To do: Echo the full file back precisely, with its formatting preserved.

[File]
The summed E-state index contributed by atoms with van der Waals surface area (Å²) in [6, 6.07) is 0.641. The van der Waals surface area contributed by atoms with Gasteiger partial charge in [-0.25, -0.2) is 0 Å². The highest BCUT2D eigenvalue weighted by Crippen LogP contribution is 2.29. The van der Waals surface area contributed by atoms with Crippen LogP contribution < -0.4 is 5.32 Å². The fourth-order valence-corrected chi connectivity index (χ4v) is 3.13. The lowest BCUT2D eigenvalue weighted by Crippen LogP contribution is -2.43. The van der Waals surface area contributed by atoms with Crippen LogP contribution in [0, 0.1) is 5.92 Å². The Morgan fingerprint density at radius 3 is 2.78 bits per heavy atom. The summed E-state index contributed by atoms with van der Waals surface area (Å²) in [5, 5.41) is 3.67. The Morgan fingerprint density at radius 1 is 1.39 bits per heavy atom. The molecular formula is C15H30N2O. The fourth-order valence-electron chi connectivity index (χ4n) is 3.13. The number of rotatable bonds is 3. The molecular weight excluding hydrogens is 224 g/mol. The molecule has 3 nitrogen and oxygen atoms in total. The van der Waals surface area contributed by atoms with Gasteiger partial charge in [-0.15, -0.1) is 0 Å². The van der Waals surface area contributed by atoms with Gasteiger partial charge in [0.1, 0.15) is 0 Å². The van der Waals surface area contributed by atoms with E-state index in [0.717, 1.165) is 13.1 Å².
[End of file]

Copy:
The summed E-state index contributed by atoms with van der Waals surface area (Å²) in [6, 6.07) is 0.641. The van der Waals surface area contributed by atoms with Gasteiger partial charge in [-0.25, -0.2) is 0 Å². The highest BCUT2D eigenvalue weighted by Crippen LogP contribution is 2.29. The van der Waals surface area contributed by atoms with Crippen LogP contribution < -0.4 is 5.32 Å². The fourth-order valence-corrected chi connectivity index (χ4v) is 3.13. The lowest BCUT2D eigenvalue weighted by Crippen LogP contribution is -2.43. The van der Waals surface area contributed by atoms with Crippen LogP contribution in [0, 0.1) is 5.92 Å². The Morgan fingerprint density at radius 3 is 2.78 bits per heavy atom. The summed E-state index contributed by atoms with van der Waals surface area (Å²) in [5, 5.41) is 3.67. The Morgan fingerprint density at radius 1 is 1.39 bits per heavy atom. The molecular formula is C15H30N2O. The fourth-order valence-electron chi connectivity index (χ4n) is 3.13. The number of rotatable bonds is 3. The molecular weight excluding hydrogens is 224 g/mol. The molecule has 3 nitrogen and oxygen atoms in total. The van der Waals surface area contributed by atoms with Gasteiger partial charge in [-0.15, -0.1) is 0 Å². The van der Waals surface area contributed by atoms with Gasteiger partial charge in [0.1, 0.15) is 0 Å². The van der Waals surface area contributed by atoms with E-state index in [0.717, 1.165) is 13.1 Å².